Sarbanes, Van Hollen, Brown, Raskin Urge President Biden to Consider Airplane Noise Reduction Efforts In Nomination Of New FAA Administrator

Today, Congressman John Sarbanes joined Senator Chris Van Hollen and Congressmen Anthony Brown and Jamie Raskin (all D-Md.) joined Congressman Don Beyer (D-Va.) in writing to President Biden urging that he strongly consider the reduction of airplane noise and the improvement of communication with local communities as he makes his nomination of a new Administrator of the Federal Aviation Administration (FAA). The letter was also signed by U.S. Representatives Gerry Connolly (D-Va.), Jennifer Wexton (D-Va.), and Eleanor Holmes Norton (D-D.C.).

“We write to respectfully request that, as you nominate the next Administrator of the Federal Aviation Administration (FAA), you select someone who understands the importance of reducing aviation noise as a key part of implementing FAA policies and procedures. As members representing the National Capital Region, our constituents are significantly harmed by aviation noise from some of the nation’s busiest airports,” the lawmakers wrote.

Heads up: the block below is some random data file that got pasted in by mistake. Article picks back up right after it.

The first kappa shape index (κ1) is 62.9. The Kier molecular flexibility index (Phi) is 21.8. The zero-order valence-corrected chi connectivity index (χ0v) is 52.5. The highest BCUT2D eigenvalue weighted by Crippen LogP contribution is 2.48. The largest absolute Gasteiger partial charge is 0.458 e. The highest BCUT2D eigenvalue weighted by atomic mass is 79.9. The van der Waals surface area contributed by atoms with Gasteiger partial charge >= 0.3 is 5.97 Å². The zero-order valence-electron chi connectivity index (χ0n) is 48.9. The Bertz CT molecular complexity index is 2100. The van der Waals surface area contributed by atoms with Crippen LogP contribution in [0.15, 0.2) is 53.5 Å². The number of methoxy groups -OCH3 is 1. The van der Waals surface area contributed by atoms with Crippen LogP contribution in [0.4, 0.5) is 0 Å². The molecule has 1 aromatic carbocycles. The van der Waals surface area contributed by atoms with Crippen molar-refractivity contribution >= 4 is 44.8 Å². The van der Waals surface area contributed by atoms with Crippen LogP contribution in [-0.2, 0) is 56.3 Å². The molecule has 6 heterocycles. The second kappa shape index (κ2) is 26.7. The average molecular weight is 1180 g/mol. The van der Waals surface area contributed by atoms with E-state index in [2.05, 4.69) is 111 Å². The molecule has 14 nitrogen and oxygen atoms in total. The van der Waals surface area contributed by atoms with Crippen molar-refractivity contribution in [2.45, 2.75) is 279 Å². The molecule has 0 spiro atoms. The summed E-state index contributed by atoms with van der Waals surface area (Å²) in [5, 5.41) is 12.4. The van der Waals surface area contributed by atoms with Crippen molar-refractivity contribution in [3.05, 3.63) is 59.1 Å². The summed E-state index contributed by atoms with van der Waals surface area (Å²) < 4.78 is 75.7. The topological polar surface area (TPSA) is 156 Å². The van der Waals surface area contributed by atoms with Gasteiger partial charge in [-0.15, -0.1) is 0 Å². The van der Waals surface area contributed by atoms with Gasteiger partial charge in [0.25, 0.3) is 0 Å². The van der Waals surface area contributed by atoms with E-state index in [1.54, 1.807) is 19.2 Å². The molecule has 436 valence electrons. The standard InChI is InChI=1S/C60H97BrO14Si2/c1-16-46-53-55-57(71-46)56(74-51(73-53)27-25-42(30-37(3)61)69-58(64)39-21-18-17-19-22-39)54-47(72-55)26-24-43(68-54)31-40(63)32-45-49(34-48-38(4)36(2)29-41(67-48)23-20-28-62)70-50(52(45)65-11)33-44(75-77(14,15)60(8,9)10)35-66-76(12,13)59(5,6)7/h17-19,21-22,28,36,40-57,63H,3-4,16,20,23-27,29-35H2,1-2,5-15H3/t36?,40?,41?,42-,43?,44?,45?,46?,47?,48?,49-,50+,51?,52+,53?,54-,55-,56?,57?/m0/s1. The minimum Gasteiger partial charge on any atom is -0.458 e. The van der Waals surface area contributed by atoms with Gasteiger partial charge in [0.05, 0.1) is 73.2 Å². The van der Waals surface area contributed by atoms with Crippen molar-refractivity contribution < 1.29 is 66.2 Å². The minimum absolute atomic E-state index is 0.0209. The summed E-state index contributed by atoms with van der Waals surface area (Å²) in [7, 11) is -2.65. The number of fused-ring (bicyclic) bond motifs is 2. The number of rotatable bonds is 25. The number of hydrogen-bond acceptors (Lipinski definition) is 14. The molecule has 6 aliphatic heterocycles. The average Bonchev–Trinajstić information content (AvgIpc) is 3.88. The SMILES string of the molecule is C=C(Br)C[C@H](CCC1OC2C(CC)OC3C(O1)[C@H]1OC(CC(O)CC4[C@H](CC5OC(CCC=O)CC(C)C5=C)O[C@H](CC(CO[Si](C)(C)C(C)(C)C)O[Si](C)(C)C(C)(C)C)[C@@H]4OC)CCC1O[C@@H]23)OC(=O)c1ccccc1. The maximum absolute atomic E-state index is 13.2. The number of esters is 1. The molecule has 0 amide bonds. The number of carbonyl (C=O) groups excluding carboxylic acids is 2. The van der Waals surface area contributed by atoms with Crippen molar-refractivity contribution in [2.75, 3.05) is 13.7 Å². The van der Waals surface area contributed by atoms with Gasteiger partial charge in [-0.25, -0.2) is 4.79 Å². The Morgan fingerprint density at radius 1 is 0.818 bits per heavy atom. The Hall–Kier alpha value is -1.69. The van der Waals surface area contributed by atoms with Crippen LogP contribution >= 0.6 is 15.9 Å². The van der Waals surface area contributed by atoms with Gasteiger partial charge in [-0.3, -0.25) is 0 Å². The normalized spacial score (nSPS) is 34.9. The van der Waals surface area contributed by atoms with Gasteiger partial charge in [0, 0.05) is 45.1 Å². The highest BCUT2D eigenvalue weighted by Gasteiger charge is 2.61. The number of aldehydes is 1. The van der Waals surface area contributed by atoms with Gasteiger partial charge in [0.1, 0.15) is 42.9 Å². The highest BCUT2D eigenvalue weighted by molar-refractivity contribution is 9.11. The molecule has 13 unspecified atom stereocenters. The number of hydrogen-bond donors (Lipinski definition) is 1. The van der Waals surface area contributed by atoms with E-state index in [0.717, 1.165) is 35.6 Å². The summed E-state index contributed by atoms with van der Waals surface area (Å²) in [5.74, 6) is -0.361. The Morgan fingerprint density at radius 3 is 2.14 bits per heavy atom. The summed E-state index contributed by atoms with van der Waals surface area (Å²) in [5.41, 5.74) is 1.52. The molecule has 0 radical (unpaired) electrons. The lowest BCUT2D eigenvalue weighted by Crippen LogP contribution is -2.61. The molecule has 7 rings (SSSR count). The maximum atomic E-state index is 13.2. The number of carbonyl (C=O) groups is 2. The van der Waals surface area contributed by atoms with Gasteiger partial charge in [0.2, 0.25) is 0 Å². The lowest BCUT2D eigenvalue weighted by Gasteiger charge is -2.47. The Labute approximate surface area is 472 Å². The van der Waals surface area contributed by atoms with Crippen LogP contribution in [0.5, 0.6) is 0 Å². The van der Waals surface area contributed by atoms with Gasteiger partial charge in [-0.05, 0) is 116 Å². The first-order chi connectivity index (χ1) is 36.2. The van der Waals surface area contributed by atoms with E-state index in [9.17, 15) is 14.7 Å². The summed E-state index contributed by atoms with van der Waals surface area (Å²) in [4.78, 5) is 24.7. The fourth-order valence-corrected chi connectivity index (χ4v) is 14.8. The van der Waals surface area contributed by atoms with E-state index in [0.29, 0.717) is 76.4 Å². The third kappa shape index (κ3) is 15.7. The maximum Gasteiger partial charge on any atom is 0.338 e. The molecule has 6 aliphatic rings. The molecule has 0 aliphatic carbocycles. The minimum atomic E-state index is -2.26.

They pointed to the harms of airplane noise, noting, “Aviation noise causes annoyance, stress, sleep disruption, and negatively affects the quality of life of constituents across the National Capital Region. Current federal law designates FAA as having almost all authority over airport noise. While FAA has acknowledged this role and the detrimental impacts of aircraft noise on airport-adjacent communities, much more action is needed in a timely manner to help mitigate airplane noise in the region.

“Communities residing within the National Capital Region continue to express frustration with lackluster communication with the FAA, so it is important that an incoming Administrator prioritize this issue. We look forward to working with your nominee for FAA Administrator to address aviation noise in the National Capital Region and again urge you to choose someone who will take the issue seriously,” the lawmakers concluded.